- Published on Amazon.com
15 minutes into this, I noticed something strange. I didn't want to turn it off which is pretty rare when talking about most of Van Damme's movies over the past decade. The thing that might kill this movie with some fans though, is that it is so different from the great original. It is not a polished Terminator type action flick like the original was. Director John Hyams' retelling is much grittier and with some of the locations and fights, it almost has more of a Bourne style feeling to it. The action is furiously directed...very quick with no dopey slow motion. The acting isn't great but it's decent and convincing enough...two qualities that have been lacking in recent Van Damme DTV casts. It is true that Van Damme is only sprinkled throughout, but the film is so fast moving, before you know it, you are already at the final 40 minutes ...and he owns the *beep* out of it!! There is a long tracking shot of him tearing up terrorist ass and it's probably the best action sequence he has ever been a part of. It truly gets the heart pounding, and like me, you will probably re-watch it about 10 times. It's also a refreshing blast to see Lundgren on screen even if it is pretty brief. His and JC's fight is completely different from the one in the original. There is no Hollywood gloss to it at all. This is how the fight would be if these two met up and decided to scrap and it comes of very effective. You can feel the anger and rage. All in all, Unisol: Regeneration is a solid little action flick. Other than JCVD, it's easily his best movie since Sudden Death, which happened to be given to us by another Hyams...John's father, Peter. It may not be a masterpiece and isn`t quite on par with the original but it`s still a lot of fun and it`s definitely a worthy addition to my bluray collection. I'll definitely be keeping my eye on director John Hyams. I'd like to see what he can do with a decent budget and some better filming locations. The subtle synth music score was well done too. Think along the lines of Vangelis, who created the Blade Runner soundtrack, or something John Carpenter might have composed back in the day.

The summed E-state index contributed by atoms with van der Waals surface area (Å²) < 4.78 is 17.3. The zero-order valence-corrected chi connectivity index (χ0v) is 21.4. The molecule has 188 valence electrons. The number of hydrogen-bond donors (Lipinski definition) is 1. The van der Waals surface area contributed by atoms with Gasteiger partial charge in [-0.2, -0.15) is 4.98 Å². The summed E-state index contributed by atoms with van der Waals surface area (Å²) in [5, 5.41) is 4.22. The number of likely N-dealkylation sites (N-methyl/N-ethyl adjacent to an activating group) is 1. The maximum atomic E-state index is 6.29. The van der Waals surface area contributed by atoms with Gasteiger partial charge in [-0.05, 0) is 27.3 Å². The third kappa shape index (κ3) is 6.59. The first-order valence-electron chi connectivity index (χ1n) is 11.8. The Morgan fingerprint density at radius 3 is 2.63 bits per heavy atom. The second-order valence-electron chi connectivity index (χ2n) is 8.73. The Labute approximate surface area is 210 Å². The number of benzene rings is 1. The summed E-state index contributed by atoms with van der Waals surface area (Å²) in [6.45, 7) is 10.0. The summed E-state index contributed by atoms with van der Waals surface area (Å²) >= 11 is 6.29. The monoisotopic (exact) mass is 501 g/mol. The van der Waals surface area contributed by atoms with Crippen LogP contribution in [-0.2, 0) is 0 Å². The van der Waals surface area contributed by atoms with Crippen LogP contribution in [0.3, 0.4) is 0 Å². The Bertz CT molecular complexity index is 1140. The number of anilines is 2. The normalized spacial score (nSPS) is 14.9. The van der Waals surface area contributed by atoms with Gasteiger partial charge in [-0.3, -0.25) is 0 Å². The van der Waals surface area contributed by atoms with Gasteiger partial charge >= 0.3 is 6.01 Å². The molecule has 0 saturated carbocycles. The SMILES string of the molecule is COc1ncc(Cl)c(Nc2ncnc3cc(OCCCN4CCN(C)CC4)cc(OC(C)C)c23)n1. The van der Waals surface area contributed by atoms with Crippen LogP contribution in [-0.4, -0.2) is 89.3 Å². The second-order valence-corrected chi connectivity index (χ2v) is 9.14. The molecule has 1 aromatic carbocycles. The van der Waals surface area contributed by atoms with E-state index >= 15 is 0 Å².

10 of 11 people found the following review helpful
Surprisingly greatFeb. 3 2010
- Published on Amazon.com